Learn How to Connect With Your Partner

Sometimes, the reason women experience low sexual desire is because they struggle to connect with their partners. Sexual distress and dysfunction in men may prevent them from pursuing sexual activity because they are embarrassed or uncertain about how to process their feelings. Premature ejaculation (PE) is the most common type of sexual dysfunction in men, with 30% to 40% of men experiencing PE. Our Sexual Dysfunction Series - Premature Ejaculation helps sex therapists understand how to help clients struggling with this type of sexual dysfunction. This course helps educate therapists and clients on PE and provides a roadmap for recovery. 

MendEd's Master Course

Women who experience a lack of pleasure, anxiety, depression, lack of passion, or unsatisfying sex may suffer from low sexual desire. Our online course dives deeply into sexuality and understanding the importance of achieving healthy sexuality. The From Sexual Distress to Sexual Satisfaction course contains seven modules, including:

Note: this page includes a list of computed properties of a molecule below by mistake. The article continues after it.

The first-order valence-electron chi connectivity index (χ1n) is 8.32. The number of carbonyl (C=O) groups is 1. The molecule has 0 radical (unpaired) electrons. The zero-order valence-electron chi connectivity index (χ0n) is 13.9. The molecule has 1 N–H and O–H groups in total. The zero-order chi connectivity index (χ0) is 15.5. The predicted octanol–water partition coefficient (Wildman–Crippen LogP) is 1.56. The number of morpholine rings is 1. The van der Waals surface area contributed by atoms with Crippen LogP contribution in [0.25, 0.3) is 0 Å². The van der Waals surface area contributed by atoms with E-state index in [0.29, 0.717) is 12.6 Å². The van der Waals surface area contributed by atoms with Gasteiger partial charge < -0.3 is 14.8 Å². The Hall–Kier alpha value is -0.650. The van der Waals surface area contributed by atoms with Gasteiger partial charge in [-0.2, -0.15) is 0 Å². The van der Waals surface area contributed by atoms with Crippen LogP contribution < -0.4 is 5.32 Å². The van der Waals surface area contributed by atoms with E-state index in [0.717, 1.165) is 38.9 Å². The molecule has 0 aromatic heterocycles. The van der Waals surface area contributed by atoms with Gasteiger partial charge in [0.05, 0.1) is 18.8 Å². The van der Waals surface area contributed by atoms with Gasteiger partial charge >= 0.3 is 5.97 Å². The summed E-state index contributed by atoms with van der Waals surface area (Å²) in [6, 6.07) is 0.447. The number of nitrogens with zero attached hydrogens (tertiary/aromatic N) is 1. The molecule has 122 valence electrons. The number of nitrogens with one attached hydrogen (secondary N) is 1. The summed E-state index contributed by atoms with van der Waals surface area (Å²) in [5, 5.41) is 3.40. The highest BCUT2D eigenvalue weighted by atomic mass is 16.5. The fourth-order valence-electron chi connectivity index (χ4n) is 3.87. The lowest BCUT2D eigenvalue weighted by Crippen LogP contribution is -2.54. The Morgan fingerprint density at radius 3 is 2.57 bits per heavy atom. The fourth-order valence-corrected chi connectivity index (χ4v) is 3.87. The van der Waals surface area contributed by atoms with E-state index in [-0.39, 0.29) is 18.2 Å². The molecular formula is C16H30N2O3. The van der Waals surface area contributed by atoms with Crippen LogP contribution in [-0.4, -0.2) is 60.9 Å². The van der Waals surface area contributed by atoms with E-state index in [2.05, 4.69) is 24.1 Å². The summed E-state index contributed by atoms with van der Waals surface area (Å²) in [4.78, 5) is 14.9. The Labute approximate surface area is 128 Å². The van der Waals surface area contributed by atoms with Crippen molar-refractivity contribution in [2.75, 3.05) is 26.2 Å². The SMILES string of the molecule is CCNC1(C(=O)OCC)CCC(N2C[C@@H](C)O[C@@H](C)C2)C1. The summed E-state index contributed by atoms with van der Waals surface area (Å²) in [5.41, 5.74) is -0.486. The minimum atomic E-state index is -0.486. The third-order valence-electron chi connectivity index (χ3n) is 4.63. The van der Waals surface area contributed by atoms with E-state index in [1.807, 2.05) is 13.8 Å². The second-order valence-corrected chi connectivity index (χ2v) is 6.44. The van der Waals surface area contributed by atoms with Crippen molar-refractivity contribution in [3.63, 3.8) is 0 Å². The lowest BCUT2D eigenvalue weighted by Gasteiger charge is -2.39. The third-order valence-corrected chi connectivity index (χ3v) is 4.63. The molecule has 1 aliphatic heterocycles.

• Sexual health and sexual dysfunction
  • Being in your body
  • Sexual development history
  • Childhood maltreatment
  • Sex positive psychoeducation
  • Course wrap-up
  • Audio files

Online Psychoeducation and Coaching Can Help With Sexual Distress and Dysfunction

MendEd provides courses like From Sexual Distress to Sexual Satisfaction to help women better understand their sexuality, sexual dysfunction and distress, how it affects their lives, and ways to improve sexual functioning.